Warning, the following post briefly discusses ancient history, so if you haven’t had your coffee yet, you may want to click the “back” button and avoid this post at all costs!!!
Thucydides, an Athenian (ancient Greek) historian, is considered to be a father figure of international relations theory. This is thanks to his seminal work entitled, History of the Peloponnesian War, a portrayal of war (431-404 BC) that broke out between Athens and Sparta. In this work, Thucydides shows us one of the first historical case studies that fall under Power Transition Theory. This is a theory of international relations about conflict and its relation to the distribution of power between states.
Professor Graham Allison at Harvard’s Kennedy School of Government has created a “special initiative” at the Belfer Center for Science and International Affairs entitled Thucydides Trap. This initiative aims to illustrate the current “trap” in which the United States and China may find themselves. Professor Allison and his team analyzed sixteen (16) historical cases (15th-century to present) of a “rising power” challenging the “ruling power,” or status quo. The evidence is quite clear and shows a historical tilt toward conflict. In twelve (12) of the sixteen (16) cases, this power transition produced war. Obviously, policy makers on both sides can learn from the successes and the failures associated with all of these historical cases.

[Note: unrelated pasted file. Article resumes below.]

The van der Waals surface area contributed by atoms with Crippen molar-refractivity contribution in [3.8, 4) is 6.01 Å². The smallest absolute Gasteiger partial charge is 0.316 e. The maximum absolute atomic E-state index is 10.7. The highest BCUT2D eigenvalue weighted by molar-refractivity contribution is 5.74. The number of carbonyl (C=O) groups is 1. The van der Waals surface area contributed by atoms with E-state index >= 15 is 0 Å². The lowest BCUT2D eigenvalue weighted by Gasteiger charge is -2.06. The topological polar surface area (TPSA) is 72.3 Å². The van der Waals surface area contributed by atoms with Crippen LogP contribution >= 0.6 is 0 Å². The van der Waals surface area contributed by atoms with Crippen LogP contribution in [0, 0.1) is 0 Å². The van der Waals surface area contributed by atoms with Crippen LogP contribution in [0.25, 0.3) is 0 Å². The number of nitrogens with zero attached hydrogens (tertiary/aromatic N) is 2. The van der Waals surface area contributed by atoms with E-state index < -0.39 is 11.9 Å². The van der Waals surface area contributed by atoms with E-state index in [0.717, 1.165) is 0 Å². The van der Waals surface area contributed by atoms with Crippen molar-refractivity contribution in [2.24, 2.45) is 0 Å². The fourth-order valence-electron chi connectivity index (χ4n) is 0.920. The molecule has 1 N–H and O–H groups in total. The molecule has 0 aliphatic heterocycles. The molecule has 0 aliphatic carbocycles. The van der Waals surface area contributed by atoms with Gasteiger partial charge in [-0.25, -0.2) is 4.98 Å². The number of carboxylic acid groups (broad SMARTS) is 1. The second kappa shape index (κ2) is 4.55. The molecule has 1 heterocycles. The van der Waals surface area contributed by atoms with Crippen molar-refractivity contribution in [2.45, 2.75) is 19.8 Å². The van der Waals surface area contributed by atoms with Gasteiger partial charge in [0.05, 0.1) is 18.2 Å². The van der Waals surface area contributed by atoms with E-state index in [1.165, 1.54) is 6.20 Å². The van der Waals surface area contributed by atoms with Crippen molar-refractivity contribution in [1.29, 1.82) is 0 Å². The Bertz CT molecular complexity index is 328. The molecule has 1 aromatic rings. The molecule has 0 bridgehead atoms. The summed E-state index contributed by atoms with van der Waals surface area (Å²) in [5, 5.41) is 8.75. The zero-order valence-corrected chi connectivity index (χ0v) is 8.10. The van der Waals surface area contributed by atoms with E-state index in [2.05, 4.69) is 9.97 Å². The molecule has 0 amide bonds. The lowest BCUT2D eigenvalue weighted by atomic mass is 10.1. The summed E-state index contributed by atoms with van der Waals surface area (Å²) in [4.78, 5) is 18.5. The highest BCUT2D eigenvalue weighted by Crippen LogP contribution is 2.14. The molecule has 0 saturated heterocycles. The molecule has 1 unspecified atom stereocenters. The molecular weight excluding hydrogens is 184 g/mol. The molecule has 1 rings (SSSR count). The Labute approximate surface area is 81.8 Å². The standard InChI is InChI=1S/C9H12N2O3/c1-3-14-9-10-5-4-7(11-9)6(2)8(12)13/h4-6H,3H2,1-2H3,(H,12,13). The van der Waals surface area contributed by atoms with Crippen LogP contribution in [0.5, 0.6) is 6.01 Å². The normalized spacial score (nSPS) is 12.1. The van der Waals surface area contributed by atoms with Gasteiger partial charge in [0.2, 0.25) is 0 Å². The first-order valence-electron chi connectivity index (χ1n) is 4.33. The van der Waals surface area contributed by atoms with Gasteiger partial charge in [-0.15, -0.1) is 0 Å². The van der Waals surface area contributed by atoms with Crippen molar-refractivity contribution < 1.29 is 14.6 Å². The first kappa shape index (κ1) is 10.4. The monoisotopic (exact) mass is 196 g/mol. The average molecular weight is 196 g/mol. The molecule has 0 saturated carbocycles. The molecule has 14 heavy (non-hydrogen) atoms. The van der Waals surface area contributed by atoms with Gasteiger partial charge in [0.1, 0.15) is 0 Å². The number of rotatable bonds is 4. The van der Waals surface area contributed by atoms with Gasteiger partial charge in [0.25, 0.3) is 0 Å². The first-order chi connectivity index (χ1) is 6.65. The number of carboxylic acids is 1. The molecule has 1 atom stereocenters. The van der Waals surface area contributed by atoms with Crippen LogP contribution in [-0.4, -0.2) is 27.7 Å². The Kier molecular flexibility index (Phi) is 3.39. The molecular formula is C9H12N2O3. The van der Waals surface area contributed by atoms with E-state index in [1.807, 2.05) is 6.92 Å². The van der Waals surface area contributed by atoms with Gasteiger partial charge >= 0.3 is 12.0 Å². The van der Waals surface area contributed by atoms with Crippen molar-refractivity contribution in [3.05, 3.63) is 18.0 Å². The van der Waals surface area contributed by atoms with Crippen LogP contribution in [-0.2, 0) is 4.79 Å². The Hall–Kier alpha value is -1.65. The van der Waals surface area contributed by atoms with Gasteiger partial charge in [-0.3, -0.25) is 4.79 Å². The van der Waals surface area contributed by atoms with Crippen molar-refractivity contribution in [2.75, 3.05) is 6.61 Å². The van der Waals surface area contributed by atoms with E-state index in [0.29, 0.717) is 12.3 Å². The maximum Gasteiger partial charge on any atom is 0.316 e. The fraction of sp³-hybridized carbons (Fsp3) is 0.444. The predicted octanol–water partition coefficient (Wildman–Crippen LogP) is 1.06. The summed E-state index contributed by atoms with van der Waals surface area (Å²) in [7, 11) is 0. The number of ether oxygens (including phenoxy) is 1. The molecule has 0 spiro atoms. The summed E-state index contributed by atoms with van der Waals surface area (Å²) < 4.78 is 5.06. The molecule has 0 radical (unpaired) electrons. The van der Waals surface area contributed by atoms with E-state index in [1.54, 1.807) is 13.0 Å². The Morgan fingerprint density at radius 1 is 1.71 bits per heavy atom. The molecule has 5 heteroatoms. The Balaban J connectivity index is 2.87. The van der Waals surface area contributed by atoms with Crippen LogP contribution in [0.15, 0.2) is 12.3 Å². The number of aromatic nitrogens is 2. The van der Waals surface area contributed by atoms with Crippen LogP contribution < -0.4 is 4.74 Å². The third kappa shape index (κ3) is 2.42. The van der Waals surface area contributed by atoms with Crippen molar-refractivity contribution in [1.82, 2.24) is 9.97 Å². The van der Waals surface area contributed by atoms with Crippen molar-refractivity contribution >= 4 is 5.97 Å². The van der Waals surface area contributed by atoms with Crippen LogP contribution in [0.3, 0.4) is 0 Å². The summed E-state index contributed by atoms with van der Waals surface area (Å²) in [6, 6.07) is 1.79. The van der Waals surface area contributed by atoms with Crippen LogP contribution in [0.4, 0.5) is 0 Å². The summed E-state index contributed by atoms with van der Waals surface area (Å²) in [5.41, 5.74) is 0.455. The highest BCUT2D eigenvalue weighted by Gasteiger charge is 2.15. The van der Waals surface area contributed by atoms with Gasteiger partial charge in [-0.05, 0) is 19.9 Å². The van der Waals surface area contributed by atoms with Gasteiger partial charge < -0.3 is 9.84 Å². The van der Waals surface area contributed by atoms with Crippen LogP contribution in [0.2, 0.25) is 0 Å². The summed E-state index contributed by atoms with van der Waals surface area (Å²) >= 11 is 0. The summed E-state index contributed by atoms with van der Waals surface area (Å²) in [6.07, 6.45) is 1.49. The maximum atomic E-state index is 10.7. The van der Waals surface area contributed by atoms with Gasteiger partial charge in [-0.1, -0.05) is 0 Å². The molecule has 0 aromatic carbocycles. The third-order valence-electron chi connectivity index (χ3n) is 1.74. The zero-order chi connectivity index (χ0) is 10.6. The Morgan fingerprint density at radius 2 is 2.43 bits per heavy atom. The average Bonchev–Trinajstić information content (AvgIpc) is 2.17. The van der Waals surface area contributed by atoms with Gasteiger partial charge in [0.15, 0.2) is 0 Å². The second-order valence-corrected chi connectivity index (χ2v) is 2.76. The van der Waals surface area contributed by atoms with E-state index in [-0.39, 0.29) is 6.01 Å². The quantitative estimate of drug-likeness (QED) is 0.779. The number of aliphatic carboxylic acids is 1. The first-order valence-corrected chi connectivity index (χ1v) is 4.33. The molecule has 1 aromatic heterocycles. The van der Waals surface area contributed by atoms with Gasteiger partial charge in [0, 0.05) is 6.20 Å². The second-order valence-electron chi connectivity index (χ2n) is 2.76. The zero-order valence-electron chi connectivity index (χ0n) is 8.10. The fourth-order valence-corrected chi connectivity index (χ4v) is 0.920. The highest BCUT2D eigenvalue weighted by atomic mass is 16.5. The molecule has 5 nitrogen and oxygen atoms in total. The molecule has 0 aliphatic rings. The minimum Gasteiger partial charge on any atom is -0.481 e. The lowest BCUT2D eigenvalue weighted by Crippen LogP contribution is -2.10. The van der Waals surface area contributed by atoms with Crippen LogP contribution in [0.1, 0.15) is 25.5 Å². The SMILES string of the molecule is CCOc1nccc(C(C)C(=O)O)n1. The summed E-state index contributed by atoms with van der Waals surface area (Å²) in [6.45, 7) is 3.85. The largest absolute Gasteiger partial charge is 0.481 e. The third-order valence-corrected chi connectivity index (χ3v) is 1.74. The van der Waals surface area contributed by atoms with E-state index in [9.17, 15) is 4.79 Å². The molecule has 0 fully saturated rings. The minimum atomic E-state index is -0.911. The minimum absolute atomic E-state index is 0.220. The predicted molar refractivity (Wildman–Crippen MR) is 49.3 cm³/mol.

For further reading, I highly suggest Professor Allison’s piece in the Atlantic at a minimum. If this topic interests you then I would consider picking up a copy of his book, Destined for War: America, China, and Thucydides’s Trap. For further reading on Power Transition Theory, one should seek out the writings of political scientists A.F.K Organski and Jacek Kugler.